An international team of astronomers reports the discovery of a new giant protocluster of galaxies. The newly found protocluster was identified at a redshift of 5.7, when the universe was about 1 billion years old. The finding is detailed in a paper published October 15 on the arXiv pre-print server.
Galaxy clusters contain from hundreds to thousands of galaxies bound together by gravity. They are the largest known gravitationally bound structures in the universe, which could serve as excellent laboratories for studying galaxy evolution and cosmology.
Astronomers are especially interested in finding protoclusters of galaxies, the progenitors of clusters. Such objects, found at high redshifts, could provide essential information about the universe at its early stages. However, detecting these structures at high redshifts is challenging, requiring deep, wide-area surveys for proper identification.
Recently, a group of researchers led by Linhua Jiang of Peking University in Beijing, China, employed the M2FS fiber-fed, multi-object spectrograph mounted on the 6.5-m Magellan Clay telescope at Las Campanas Observatory in Chile to conduct a spectroscopic survey of galaxies in four square degrees of the sky. The observations were focused on identifying new luminous Lyman-alpha-emitting galaxies (Lyman-alpha emitters or LAEs) at redshifts between 5.7 and 6.5.
The study found dozens of LAE candidates and spotted an overdensity of such objects at a redshift of 5.7 in the XMM-Newton Deep Survey (SXDS) field. The research detected the existence of a giant protocluster in this overdense region, which received provisional designation SXDS_gPC.
"The combined SXDS images in five broad-band filters (BVRi'z') and two narrow-band filters (NB816 and NB921) have enabled us to efficiently select LAE candidates at z ≈ 5.7 and 6.5 via the Lyα technique. From these LAE candidates, we identified a large overdense region at z ≈ 5.7 in the SXDS. Here, we show that this overdense region contains a giant protocluster (SXDS_gPC for short) that will grow into a massive galaxy cluster," the paper reads.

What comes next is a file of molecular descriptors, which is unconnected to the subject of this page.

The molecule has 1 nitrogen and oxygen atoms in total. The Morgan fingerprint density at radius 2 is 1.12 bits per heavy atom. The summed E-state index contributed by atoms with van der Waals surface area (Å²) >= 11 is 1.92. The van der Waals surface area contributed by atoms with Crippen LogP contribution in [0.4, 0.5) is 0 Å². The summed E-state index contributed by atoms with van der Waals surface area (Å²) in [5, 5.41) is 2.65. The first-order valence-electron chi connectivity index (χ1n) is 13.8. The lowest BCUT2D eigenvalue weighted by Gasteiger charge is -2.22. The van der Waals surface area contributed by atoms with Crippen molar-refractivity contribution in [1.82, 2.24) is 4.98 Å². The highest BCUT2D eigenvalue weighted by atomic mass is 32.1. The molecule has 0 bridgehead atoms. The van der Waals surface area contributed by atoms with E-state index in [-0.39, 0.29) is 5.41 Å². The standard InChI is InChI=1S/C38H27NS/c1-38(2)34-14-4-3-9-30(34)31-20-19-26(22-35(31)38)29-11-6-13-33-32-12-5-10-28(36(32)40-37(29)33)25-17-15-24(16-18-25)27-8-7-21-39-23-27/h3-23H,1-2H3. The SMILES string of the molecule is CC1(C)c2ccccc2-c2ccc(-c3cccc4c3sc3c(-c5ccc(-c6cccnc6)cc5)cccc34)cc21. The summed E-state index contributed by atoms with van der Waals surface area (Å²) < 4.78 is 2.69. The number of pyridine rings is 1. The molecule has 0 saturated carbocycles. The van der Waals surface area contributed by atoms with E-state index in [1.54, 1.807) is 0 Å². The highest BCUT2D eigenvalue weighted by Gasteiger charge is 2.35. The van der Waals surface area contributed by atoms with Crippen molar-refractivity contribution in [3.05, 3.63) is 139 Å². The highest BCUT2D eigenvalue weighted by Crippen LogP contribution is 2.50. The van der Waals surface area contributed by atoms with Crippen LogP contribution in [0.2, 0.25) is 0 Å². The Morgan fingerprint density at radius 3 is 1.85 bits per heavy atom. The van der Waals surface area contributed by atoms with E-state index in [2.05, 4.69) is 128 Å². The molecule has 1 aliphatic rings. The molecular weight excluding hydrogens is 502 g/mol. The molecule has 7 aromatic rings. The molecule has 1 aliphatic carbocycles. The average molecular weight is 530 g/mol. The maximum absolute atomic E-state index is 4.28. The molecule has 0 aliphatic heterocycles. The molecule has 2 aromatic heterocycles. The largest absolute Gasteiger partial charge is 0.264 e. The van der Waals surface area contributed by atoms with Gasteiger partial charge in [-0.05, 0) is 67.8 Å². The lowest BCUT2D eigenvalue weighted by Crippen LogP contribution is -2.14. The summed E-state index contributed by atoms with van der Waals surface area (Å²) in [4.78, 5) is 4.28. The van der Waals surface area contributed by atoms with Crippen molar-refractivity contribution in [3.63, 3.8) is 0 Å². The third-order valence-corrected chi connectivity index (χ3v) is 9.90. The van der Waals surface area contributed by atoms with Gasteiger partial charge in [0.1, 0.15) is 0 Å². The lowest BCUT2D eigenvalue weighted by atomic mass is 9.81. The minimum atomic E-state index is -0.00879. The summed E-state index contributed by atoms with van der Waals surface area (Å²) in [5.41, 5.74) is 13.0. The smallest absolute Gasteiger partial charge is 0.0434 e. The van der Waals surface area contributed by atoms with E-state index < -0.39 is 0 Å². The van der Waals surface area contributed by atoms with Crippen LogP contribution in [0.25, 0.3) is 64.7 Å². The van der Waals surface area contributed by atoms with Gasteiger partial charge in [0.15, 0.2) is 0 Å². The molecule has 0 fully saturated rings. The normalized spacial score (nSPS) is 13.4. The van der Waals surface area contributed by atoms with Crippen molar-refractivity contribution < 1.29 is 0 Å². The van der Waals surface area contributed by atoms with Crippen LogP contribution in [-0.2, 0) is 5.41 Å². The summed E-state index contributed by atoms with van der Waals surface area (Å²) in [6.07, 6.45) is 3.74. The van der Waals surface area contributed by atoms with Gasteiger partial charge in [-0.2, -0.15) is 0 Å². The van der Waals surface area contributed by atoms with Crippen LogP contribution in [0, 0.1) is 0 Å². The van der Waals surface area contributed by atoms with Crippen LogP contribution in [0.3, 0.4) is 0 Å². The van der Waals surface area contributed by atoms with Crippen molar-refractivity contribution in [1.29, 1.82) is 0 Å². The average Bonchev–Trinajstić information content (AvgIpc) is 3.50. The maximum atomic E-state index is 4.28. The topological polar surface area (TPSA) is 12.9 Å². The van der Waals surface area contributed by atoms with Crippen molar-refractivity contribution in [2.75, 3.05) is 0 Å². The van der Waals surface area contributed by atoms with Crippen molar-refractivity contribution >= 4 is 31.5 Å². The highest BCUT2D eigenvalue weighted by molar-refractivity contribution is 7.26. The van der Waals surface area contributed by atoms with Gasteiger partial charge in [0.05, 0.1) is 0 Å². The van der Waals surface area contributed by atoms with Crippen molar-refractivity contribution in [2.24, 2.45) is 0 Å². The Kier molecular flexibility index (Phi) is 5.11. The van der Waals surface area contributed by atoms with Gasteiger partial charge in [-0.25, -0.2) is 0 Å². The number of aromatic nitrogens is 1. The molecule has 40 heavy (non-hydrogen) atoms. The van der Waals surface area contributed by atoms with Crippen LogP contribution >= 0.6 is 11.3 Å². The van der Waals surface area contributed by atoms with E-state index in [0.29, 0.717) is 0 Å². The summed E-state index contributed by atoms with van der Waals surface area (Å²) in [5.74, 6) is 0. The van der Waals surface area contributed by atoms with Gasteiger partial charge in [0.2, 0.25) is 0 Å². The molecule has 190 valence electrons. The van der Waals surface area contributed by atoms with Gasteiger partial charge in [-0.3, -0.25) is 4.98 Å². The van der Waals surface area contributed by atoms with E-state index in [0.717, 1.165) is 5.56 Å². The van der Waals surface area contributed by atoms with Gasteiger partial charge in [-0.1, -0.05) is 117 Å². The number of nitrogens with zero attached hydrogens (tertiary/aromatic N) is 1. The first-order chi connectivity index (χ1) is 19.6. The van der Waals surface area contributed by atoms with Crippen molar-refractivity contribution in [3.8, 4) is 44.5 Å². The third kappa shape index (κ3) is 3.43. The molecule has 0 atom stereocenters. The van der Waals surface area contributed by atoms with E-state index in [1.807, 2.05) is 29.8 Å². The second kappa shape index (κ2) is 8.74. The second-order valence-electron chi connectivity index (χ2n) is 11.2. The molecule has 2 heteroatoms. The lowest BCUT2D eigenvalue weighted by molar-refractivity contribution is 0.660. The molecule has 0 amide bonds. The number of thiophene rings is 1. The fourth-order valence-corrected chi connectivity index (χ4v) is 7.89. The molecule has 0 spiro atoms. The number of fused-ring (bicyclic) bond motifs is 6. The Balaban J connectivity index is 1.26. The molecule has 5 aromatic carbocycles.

According to the study, SXDS_gPC, which is expected to collapse into a giant galaxy cluster, occupies a volume of about 35 x 35 x 35 cubic co-moving megaparsecs and a present-day mass of approximately 3.6 quadrillion solar masses. This makes it one of the most massive clusters or protoclusters known to date.
The researchers emphasized that their discovery proves the existence of giant protoclusters at high redshifts. Hence, the finding contradicts the cold dark matter model predicting that small structures merge hierarchically to form large structures.
Morever, the astronomers noted that SXDS_gPC could also improve our understanding of the process of cosmic reionization, which ended at a redshift of about 6.0.
"The progenitor of SXDS_gPC is likely such a high-density region in the reionization era. Our results fit well into this scenario, and may provide direct evidence for the existence of large-scale clustering required by the above reionization theory," the researchers concluded.
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Linhua Jiang et al. A giant protocluster of galaxies at redshift 5.7, Nature Astronomy (2018). DOI: 10.1038/s41550-018-0587-9 , On Arxiv: https://arxiv.org/ftp/arxiv/papers/1810/1810.05765.pdf